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Power rankings are always debatable. I don’t buy into the gut feel methods most places use to determine their rankings, so I developed a formula a few years back that attempts to take at least some of the subjectivity out of the discussion. My approach is simple, I measure offensive and defensive efficiency based on the Yards Per Carry (YPC) and Yards Per Attempt (YPA), as well as points scored and points allowed. The formula to calculate “Team Strength” is as follows:

(YPC (offense) + YPA (offense) + Avg Pts/Game Scored) – (YPC (defense) + YPA (defense)+ Avg Pts/Game Allowed)

The formula has proven to be a pretty accurate predictor of success. Even in the first week of the 2008 season, 5 of the top 10 ranked teams were playoff bound. As with any statistic, it becomes more meaningful as the sample size grows. Usually, these become most meaningful after Week 3. In 2007, 9 of the top 10 ranked teams were playoff teams, with the lowest ranked playoff team coming in at #15. In 2008, 8 the top 10 were playoff teams, with Arizona being the lowest ranked playoff team at #19. I’m not sure any formula could have predicted their run.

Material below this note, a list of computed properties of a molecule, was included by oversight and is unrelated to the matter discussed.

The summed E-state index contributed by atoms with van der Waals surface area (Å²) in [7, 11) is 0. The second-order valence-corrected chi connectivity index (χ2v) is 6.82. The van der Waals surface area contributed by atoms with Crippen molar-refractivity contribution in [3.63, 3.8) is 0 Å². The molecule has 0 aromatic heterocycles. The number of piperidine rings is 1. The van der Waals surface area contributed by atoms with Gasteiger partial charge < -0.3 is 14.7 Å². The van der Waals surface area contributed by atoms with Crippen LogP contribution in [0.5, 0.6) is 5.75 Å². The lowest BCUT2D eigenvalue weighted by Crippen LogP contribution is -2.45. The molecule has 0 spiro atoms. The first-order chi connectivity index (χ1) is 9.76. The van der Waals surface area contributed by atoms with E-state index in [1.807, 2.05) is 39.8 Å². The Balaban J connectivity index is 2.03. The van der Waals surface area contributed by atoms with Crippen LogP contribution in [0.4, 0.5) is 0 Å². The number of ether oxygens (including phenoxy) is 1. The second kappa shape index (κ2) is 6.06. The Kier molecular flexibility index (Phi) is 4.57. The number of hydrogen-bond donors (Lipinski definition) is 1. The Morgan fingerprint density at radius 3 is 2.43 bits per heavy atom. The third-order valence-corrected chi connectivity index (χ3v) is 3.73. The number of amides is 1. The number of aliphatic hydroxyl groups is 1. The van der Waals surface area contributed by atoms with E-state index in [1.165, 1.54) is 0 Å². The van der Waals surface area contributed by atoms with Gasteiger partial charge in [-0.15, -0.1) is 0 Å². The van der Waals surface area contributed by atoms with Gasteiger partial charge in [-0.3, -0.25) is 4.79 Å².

If you’d like to see how teams rankings changed from 2008 to 2009, you can read more here.

Despite a big win in Chicago, the Seahawks remain steady in the rankings. The late Devin Hester TD likely cost them a few spots in the rankings. Pittsburgh remains atop the rankings for the second straight week. The first time we have had a back-to-back leader. Tennessee shockingly comes in at #2 on the strength of the a massive point differential. New Orleans makes the largest climb, jumping eight spots nearly into the Top 10 at #11.

Scatter chart of the rankings. This view helps to give you a view of how teams are grouped together. You will generally see tiers of strength develop as the season wears on. There is a pretty good scrum of eight teams with a team strength between 0 and 5. We will see which teams climb up, and which slide down.